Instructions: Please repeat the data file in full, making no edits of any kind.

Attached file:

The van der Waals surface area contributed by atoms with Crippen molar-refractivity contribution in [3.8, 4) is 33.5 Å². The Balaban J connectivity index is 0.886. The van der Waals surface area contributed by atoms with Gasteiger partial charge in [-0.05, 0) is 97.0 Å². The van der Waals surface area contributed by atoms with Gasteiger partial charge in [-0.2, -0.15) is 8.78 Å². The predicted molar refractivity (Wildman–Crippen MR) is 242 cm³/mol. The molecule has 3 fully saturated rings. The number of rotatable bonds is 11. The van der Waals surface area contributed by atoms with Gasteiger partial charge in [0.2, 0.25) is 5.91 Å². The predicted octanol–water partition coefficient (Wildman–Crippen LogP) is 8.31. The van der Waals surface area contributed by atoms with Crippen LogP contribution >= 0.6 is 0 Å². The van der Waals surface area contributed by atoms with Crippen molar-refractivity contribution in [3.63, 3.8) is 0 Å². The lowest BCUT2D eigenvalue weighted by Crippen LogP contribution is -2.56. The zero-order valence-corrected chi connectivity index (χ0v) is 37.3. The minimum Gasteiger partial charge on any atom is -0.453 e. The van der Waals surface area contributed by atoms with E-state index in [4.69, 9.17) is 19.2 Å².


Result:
The van der Waals surface area contributed by atoms with Crippen molar-refractivity contribution in [3.8, 4) is 33.5 Å². The Balaban J connectivity index is 0.886. The van der Waals surface area contributed by atoms with Gasteiger partial charge in [-0.05, 0) is 97.0 Å². The van der Waals surface area contributed by atoms with Gasteiger partial charge in [-0.2, -0.15) is 8.78 Å². The predicted molar refractivity (Wildman–Crippen MR) is 242 cm³/mol. The molecule has 3 fully saturated rings. The number of rotatable bonds is 11. The van der Waals surface area contributed by atoms with Gasteiger partial charge in [0.2, 0.25) is 5.91 Å². The predicted octanol–water partition coefficient (Wildman–Crippen LogP) is 8.31. The van der Waals surface area contributed by atoms with Crippen LogP contribution >= 0.6 is 0 Å². The van der Waals surface area contributed by atoms with Crippen molar-refractivity contribution in [3.63, 3.8) is 0 Å². The lowest BCUT2D eigenvalue weighted by Crippen LogP contribution is -2.56. The zero-order valence-corrected chi connectivity index (χ0v) is 37.3. The minimum Gasteiger partial charge on any atom is -0.453 e. The van der Waals surface area contributed by atoms with E-state index in [4.69, 9.17) is 19.2 Å².